I guess, if you just focus on how to study, you’ll inevitably stop getting distracted. Assuming you have clearly defined steps and that you’ve done them long enough that is.

  • Sian

    Interesting post, thank you. I am very easily distracted (it’s ridiculous) and have to force myself to focus, but once I do, I do it very well. When going back to study as an adult, I was concerned I wouldn’t be as good at the studying process. Turns out, it wasn’t a problem for me. I found the key was 100% Mental Engagement in what the lecturer was saying. This focus and attention truly helped me retain the information and I hardly ever reviewed notes. Just listened and learned. Notes when taken (very messy) just reinforced a point.

    Now I live in another country (Spain) and have been learning a second language. Sometimes I use the keyword mnemonic, but usually it’s more auditory for me to recall. Perhaps some people are more auditory than visual or tactile in their learning, or more visual than auditory and tactile etc. That just comes down to who you are and how you learn. But understanding the WAY you learn is such a fantastic thing once you do get there.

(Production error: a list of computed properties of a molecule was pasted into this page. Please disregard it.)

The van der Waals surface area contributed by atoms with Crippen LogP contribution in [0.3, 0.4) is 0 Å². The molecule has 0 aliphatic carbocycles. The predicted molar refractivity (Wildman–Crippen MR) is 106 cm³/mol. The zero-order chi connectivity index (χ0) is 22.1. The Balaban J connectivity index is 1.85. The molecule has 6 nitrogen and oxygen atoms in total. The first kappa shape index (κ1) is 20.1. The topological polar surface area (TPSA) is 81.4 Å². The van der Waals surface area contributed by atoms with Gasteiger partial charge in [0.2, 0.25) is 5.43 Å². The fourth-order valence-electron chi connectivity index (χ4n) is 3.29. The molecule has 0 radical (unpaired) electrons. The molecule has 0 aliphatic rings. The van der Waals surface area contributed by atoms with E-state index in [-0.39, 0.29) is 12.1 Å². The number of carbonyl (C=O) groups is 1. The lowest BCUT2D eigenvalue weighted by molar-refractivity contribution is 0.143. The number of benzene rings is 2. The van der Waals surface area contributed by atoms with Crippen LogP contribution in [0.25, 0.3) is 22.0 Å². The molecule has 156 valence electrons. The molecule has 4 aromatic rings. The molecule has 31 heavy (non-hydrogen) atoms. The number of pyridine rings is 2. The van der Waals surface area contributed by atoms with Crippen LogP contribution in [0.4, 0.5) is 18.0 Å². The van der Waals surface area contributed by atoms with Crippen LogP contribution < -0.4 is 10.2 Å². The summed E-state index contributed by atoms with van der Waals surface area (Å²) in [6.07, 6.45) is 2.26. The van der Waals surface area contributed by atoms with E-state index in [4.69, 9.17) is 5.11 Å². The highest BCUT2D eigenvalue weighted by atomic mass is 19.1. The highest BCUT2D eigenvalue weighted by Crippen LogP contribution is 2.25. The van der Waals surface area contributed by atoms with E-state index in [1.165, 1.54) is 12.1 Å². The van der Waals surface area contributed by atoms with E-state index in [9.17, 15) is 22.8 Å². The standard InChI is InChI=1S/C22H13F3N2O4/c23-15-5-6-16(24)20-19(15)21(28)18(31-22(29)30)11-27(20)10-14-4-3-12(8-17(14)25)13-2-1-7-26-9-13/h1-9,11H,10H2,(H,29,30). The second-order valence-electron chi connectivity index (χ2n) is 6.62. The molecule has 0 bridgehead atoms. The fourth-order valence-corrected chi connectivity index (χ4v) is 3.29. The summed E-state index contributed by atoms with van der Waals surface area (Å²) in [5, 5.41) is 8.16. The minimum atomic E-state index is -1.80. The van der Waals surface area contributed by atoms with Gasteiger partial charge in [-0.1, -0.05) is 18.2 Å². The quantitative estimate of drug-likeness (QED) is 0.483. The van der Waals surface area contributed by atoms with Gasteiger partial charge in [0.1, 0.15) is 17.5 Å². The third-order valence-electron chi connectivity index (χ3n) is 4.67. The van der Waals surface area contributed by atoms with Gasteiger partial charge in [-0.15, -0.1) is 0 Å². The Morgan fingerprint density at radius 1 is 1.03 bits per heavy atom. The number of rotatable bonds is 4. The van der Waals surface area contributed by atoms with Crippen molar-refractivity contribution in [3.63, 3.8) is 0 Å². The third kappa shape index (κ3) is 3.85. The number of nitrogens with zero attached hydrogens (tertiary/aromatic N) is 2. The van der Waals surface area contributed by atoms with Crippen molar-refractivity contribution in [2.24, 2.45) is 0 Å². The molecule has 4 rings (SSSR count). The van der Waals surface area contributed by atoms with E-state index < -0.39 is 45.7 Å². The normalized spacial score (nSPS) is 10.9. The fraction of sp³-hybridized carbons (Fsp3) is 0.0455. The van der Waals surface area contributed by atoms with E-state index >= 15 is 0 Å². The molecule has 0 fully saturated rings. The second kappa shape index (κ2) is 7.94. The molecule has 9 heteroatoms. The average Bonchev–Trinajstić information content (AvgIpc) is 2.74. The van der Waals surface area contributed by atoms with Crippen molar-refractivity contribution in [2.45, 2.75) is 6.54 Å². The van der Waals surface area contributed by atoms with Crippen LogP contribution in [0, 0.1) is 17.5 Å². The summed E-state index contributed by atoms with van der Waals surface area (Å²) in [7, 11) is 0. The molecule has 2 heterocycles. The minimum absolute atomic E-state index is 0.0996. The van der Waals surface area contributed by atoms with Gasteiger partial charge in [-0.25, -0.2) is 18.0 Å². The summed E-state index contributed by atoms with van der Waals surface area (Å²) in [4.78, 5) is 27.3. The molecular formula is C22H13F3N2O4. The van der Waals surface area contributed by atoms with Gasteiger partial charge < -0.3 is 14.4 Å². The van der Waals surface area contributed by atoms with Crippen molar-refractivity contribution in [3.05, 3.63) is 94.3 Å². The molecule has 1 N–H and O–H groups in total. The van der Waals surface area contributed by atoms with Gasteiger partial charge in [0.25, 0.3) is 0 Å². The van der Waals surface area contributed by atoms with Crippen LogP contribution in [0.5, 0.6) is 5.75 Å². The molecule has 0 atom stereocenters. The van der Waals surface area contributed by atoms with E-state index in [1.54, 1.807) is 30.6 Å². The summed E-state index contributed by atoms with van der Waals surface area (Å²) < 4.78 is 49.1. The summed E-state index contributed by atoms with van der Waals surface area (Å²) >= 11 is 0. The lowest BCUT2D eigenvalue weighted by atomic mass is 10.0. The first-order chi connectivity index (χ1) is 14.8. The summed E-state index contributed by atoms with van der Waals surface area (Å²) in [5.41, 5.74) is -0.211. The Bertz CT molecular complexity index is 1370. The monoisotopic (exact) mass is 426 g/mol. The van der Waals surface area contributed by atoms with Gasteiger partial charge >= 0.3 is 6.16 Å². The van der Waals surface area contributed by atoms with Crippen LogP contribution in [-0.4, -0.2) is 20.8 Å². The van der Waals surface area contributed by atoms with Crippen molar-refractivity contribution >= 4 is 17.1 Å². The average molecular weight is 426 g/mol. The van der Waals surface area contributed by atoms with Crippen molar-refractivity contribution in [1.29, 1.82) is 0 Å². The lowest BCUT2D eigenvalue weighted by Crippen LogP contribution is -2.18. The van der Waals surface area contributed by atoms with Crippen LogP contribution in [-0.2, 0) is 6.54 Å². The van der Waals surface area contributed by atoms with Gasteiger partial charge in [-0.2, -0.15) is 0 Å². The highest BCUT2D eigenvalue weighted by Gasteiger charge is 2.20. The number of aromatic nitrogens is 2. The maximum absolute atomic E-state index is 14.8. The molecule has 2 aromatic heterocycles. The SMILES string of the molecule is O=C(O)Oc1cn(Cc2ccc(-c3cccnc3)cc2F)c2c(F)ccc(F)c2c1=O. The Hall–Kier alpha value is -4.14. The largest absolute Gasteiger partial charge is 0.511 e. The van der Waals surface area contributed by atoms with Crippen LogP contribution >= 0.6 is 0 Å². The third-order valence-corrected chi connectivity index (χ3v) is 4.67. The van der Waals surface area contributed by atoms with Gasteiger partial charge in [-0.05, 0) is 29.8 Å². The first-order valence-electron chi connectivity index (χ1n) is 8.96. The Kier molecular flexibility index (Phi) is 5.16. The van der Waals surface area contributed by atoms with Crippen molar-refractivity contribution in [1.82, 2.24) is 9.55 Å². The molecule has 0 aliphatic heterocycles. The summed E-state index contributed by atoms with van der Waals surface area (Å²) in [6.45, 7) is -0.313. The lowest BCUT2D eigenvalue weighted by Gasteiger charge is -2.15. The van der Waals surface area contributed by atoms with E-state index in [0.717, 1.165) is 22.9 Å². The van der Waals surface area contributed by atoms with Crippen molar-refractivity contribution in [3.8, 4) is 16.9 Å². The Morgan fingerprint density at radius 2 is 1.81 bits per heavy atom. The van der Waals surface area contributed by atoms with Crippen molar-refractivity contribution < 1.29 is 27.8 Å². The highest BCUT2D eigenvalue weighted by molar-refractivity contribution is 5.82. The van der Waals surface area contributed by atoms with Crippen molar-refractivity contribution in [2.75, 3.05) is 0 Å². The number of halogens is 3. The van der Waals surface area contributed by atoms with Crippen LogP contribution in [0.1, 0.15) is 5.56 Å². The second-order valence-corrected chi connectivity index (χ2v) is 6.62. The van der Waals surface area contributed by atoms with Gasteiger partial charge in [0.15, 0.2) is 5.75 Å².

So…. gracias para compartir tus ideas y además por ayudarme!

  • ajay

    hi scot
    its my pleasure to get in the net somehow. in fact am so naive in using computer and mails.i have computer for the last ten years but till date i am not confident even in using mail. i feel discomfort , though i know i have to do that. however my problem is huge.
    i went through your suggestion but for god’s sake i cannot say a single word on that.